DHS under more scrutiny after attacks

Agencies told to hold contractors accountable for cybersecurity when they write contracts

The Homeland Security Department’s networks are vulnerable to cyberattacks, and several lawmakers said last week that sends a poor message and highlights the challenges agencies face in securing networks that contractors manage.Reps. Bennie Thompson (D-Miss.) and Jim Langevin (D-R.I.) are pressing an investigation into why DHS and its network contractor, Unisys, didn’t prevent recent cyberattacks originating from Chinese-language Web sites and allegations that DHS officials weren’t notified about the incidents.According to DHS incident reports provided to the Homeland Security Committee, intruders placed a hacking tool, a password dumping utility and other malicious code on more than a dozen computers at headquarters. The committee learned that hackers compromised dozens of DHS computers, and the department did not notice those incidents until months after the initial attacks.Langevin, chairman of the committee’s Emerging Threats, Cybersecurity, and Science and Technology Subcommittee, said DHS isn’t serious enough about cybersecurity. “It sends a bad signal when the agency that is charged with protecting government networks is…not doing the basics,” he said.The committee has asked DHS’ inspector general to investigate the recent cyberattacks and the responses by Unisys, which managed the networks’ security.Security experts say DHS’ vulnerabilities are not unique. Hackers ping nearly every agency in search of vulnerabilities. Commerce, Defense, State and other departments have testified this year about recent intrusions, specifically by suspected nation-state attackers. As those attempts rise, security experts say, DHS and other agencies must ensure their networks, which contractors often manage, are secure.Although defending against all attacks is difficult, agencies should manage and reduce risk, Langevin said. That means taking basic precautions, such as ensuring that firewalls are in place and testing cyberpenetration to determine if equipment is working.Experts say cybersecurity is not an exact science.“Your security solution today may not be effective tomorrow,” said Amit Yoran, chief executive officer of NetWitness and former director of DHS’ National Cyber Security Division.“It’s more difficult to define what success would look like,” Yoran said. “Adversaries are continually developing new techniques and new exploits to compromise systems and bypass security. Agencies sustain numerous network intrusions or attempts — even thousands — every day.”Langevin and Thompson said they would seek a review of the department officials who oversee management of the Unisys contract, according to a Sept. 21 letter they sent to Richard Skinner, DHS’ IG. The FBI is investigating to determine if any criminal violations occurred during the attacks, Langevin said.The two lawmakers said Unisys provided inaccurate and misleading information to DHS about the source of the attacks and attempted to hide gaps in its security capabilities. In the letter to Skinner, the lawmakers also said DHS officials did not act on the information about the attacks. Unisys built and maintains the networks for DHS’ headquarters and the Transportation Security Administration.Unisys said it performed its contract according to protocol. Unisys spokeswoman Lisa Meyer said she could not speak about specific incidents because of federal security regulations.“We can state generally that the allegation that Unisys did not properly install essential security systems is incorrect,” Meyer said. “We always elevate incidents in accordance with the proper protocols. We believe that a proper investigation of this matter will conclude that Unisys acted in good faith to meet the customer’s security requirements.”DHS said it takes the committee’s allegations seriously and has cooperated fully. “We will continue to work with the department’s inspector general and the committee as necessary concerning these allegations,” a DHS spokesman said.Langevin said he had not received confirmation that Skinner will pursue the investigation, but he said he expects Skinner will. The lawmaker promised more hearings and possible legislation, adding that he thinks the cyberattacks reflect a management problem at DHS. Langevin said he did not have a specific date yet for the committee’s next hearing on the subject.Langevin said he will focus oversight on DHS’ progress in securing networks, the expertise of staff members responsible for cybersecurity and the amount of money the department spends on security and research and development efforts.During the recent cyberattacks, hackers extracted information from DHS’ systems and transferred the information to a Web hosting service that connects to Chinese Web sites. Although network intrusion-detection systems were part of the department’s Information Technology Managed Services contract, the systems were not fully functional when the initial incidents occurred, the lawmakers said in their letter.“The contractor was to install intrusion-detection devices, and, from what I understand, they were not installed and sat in boxes,” Langevin said.The committee received a wealth of information from the investigation during the past several months, Langevin added. “The FBI investigation and IG investigation, if it’s taken up, will tell us” if Unisys did what DHS contracted for, he said.The number of cyberattacks on public and private-sector networks has increased to such an extent that the NationalSecurity Agency plans to work with DHS and other agencies in a highly classified effort to monitor networks related to the country’s critical infrastructure, according to a Sept. 20 article in the Baltimore Sun.With the rise of intrusion attempts against federal networks, agencies have an enormous amount of information to sift through to determine the nature of those attacks and the urgency required inresponding, said Patrick Howard, the Housing and Urban Development Department’s chief information security officer. “You have to have some filters in place to know what is important and what is not.”To determine the seriousness of intrusions, agency’s security employees must know the business or mission goals to assess the short- and long-term impact of security incidents, Howard said. It is clear, however, when to report incidents involving personally identifiable information: “Report everything that moves.”If agencies conduct risk assessments and determine system categorizations, “you’ll know which systems are important,” Howard said. Agencies need to work with systems owners and program managers to make sure they understand risk and system categorization, he added.Agencies can ensure that vendors deliver appropriate cybersecurity by specifying those provisions in their contracts, such as using security standards from the National Institute of Standards and Technology. NIST guidance provides flexibility for agencies to insert agency-specific standards, such as password length. But agencies still have to implement it correctly, Howard said.“You have to go to that level to identify that for the potential contractor,” he said. “If you want them to protect a particular system, then you should know what the risks are that they have to protect against.”Leaving it to agencies to fill in specific details of NIST standards lets busy IT security employees ignore it, said Alan Paller, research director at the SANS Institute. NIST standards are not detailed enough.“Instead of being general so that users are uncertain what’s being required, we have to be specific so they actually do the things that are necessary,” Paller said.An effective security control would be to have an intrusion-detection and log management system in place with extensive triggers that are verified to be looking at current attacks by an outside security auditor, Paller said.“If we’re ever going to get ahead of this problem,” he said, “it’s at this spot at the contracting for security controls up front, buying security baked in.”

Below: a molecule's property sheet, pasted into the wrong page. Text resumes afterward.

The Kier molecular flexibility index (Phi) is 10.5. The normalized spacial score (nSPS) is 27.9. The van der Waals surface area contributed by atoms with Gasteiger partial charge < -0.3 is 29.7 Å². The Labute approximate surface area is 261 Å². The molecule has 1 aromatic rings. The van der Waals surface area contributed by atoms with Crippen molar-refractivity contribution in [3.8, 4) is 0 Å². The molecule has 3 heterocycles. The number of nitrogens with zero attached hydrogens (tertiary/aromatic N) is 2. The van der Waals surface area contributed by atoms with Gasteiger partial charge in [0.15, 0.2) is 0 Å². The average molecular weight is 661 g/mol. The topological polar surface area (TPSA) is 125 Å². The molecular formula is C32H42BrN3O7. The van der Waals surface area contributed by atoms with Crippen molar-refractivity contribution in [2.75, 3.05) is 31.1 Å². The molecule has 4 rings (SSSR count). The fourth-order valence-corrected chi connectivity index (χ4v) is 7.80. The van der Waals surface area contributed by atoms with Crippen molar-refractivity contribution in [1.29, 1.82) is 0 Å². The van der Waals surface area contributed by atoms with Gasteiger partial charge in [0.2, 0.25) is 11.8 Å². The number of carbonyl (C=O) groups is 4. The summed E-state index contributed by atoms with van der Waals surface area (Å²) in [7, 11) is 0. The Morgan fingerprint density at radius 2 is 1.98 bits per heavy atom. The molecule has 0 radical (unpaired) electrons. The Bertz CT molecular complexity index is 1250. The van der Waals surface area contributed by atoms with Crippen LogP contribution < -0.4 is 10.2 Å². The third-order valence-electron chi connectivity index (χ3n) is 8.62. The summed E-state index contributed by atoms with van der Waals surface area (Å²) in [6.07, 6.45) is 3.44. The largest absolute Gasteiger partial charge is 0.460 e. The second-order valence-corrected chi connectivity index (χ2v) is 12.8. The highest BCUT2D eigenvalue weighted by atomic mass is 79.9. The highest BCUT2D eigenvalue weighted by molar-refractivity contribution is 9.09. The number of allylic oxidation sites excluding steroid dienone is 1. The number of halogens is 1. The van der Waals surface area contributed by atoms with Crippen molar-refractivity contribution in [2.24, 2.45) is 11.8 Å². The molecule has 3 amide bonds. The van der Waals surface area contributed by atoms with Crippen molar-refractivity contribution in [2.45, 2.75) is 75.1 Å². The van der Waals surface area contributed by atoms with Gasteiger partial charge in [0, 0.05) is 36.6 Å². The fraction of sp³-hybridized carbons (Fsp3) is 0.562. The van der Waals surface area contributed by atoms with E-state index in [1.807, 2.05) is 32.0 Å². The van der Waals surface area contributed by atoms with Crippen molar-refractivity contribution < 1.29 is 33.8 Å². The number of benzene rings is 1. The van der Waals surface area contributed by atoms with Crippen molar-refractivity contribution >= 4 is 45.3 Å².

6 ways to get IT security right

Patrick Howard, the Housing and Urban Development Department’s chief information security officer, offered some best practices for addressing network security in information technology contracts.
He recommended that agencies:

  1. Use performance-based contracting.
  2. Build metrics for the Federal Information Security Management Act into service-level agreements.
  3. Provide a single point of contact.
  4. Communicate often and at many organizational levels.
  5. Get requirements right.
  6. Use standard terminology and processes from National Institute of Standards and Technology documents, especially Special Publication 800-53 and Federal Information Processing Standard 199.

— Mary Mosquera

“Your security solution today may not be effective tomorrow.” Amit Yoran, NetWitness

Request for IG investigation

NIST guidance